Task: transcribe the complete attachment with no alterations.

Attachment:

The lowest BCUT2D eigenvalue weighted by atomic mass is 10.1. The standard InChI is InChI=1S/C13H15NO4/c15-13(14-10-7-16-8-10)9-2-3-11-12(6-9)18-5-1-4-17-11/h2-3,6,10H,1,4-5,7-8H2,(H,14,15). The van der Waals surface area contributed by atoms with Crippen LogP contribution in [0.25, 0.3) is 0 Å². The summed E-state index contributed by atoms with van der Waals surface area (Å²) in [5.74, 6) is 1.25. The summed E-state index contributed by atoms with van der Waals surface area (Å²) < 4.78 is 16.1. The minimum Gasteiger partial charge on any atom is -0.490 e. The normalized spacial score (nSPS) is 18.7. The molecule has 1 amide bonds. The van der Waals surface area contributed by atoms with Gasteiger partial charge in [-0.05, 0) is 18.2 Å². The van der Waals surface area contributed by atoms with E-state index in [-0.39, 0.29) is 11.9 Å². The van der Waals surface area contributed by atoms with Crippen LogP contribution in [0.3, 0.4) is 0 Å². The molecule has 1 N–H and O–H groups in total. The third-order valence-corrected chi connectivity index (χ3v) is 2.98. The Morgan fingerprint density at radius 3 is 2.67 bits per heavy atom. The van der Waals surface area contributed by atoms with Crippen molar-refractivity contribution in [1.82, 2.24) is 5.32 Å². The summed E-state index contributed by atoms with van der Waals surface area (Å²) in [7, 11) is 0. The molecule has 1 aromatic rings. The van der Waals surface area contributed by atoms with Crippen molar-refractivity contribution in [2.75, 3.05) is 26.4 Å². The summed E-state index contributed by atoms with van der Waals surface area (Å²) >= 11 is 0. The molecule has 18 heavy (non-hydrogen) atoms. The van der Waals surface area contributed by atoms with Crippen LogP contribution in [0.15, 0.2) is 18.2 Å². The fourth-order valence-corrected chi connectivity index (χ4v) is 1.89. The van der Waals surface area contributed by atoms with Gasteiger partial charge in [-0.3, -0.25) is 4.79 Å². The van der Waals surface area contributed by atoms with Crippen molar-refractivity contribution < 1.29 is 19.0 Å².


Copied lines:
The lowest BCUT2D eigenvalue weighted by atomic mass is 10.1. The standard InChI is InChI=1S/C13H15NO4/c15-13(14-10-7-16-8-10)9-2-3-11-12(6-9)18-5-1-4-17-11/h2-3,6,10H,1,4-5,7-8H2,(H,14,15). The van der Waals surface area contributed by atoms with Crippen LogP contribution in [0.25, 0.3) is 0 Å². The summed E-state index contributed by atoms with van der Waals surface area (Å²) in [5.74, 6) is 1.25. The summed E-state index contributed by atoms with van der Waals surface area (Å²) < 4.78 is 16.1. The minimum Gasteiger partial charge on any atom is -0.490 e. The normalized spacial score (nSPS) is 18.7. The molecule has 1 amide bonds. The van der Waals surface area contributed by atoms with Gasteiger partial charge in [-0.05, 0) is 18.2 Å². The van der Waals surface area contributed by atoms with E-state index in [-0.39, 0.29) is 11.9 Å². The van der Waals surface area contributed by atoms with Crippen LogP contribution in [0.3, 0.4) is 0 Å². The molecule has 1 N–H and O–H groups in total. The third-order valence-corrected chi connectivity index (χ3v) is 2.98. The Morgan fingerprint density at radius 3 is 2.67 bits per heavy atom. The van der Waals surface area contributed by atoms with Crippen molar-refractivity contribution in [1.82, 2.24) is 5.32 Å². The summed E-state index contributed by atoms with van der Waals surface area (Å²) in [7, 11) is 0. The molecule has 1 aromatic rings. The van der Waals surface area contributed by atoms with Crippen molar-refractivity contribution in [2.75, 3.05) is 26.4 Å². The summed E-state index contributed by atoms with van der Waals surface area (Å²) >= 11 is 0. The molecule has 18 heavy (non-hydrogen) atoms. The van der Waals surface area contributed by atoms with Crippen LogP contribution in [0.15, 0.2) is 18.2 Å². The fourth-order valence-corrected chi connectivity index (χ4v) is 1.89. The van der Waals surface area contributed by atoms with Gasteiger partial charge in [-0.3, -0.25) is 4.79 Å². The van der Waals surface area contributed by atoms with Crippen molar-refractivity contribution < 1.29 is 19.0 Å².